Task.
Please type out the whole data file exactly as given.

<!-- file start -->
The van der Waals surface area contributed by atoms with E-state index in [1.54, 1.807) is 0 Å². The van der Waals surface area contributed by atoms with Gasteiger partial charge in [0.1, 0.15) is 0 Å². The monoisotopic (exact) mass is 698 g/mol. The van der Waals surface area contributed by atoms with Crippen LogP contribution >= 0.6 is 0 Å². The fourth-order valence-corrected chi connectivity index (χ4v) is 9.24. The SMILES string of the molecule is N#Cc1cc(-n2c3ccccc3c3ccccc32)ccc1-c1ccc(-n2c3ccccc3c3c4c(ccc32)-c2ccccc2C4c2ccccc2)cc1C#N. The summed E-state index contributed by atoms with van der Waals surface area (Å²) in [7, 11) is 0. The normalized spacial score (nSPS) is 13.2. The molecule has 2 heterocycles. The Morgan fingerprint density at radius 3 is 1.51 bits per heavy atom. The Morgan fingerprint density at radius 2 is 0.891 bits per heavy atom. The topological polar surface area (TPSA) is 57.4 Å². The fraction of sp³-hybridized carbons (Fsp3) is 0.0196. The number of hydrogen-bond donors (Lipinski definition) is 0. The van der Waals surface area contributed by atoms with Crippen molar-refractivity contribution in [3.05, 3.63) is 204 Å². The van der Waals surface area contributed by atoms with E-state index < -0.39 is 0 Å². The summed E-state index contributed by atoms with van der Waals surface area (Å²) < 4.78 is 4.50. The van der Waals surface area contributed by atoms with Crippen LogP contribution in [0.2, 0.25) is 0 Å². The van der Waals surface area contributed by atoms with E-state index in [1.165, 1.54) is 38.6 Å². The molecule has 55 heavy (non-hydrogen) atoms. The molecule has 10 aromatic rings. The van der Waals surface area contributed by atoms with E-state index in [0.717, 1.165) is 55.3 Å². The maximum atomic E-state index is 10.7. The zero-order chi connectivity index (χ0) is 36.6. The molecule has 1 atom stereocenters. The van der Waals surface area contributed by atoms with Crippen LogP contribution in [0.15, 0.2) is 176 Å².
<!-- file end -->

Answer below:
The van der Waals surface area contributed by atoms with E-state index in [1.54, 1.807) is 0 Å². The van der Waals surface area contributed by atoms with Gasteiger partial charge in [0.1, 0.15) is 0 Å². The monoisotopic (exact) mass is 698 g/mol. The van der Waals surface area contributed by atoms with Crippen LogP contribution >= 0.6 is 0 Å². The fourth-order valence-corrected chi connectivity index (χ4v) is 9.24. The SMILES string of the molecule is N#Cc1cc(-n2c3ccccc3c3ccccc32)ccc1-c1ccc(-n2c3ccccc3c3c4c(ccc32)-c2ccccc2C4c2ccccc2)cc1C#N. The summed E-state index contributed by atoms with van der Waals surface area (Å²) in [7, 11) is 0. The normalized spacial score (nSPS) is 13.2. The molecule has 2 heterocycles. The Morgan fingerprint density at radius 3 is 1.51 bits per heavy atom. The Morgan fingerprint density at radius 2 is 0.891 bits per heavy atom. The topological polar surface area (TPSA) is 57.4 Å². The fraction of sp³-hybridized carbons (Fsp3) is 0.0196. The number of hydrogen-bond donors (Lipinski definition) is 0. The van der Waals surface area contributed by atoms with Crippen molar-refractivity contribution in [3.05, 3.63) is 204 Å². The van der Waals surface area contributed by atoms with E-state index < -0.39 is 0 Å². The summed E-state index contributed by atoms with van der Waals surface area (Å²) < 4.78 is 4.50. The van der Waals surface area contributed by atoms with Crippen LogP contribution in [0.2, 0.25) is 0 Å². The van der Waals surface area contributed by atoms with E-state index in [1.165, 1.54) is 38.6 Å². The molecule has 55 heavy (non-hydrogen) atoms. The molecule has 10 aromatic rings. The van der Waals surface area contributed by atoms with E-state index in [0.717, 1.165) is 55.3 Å². The maximum atomic E-state index is 10.7. The zero-order chi connectivity index (χ0) is 36.6. The molecule has 1 atom stereocenters. The van der Waals surface area contributed by atoms with Crippen LogP contribution in [0.15, 0.2) is 176 Å².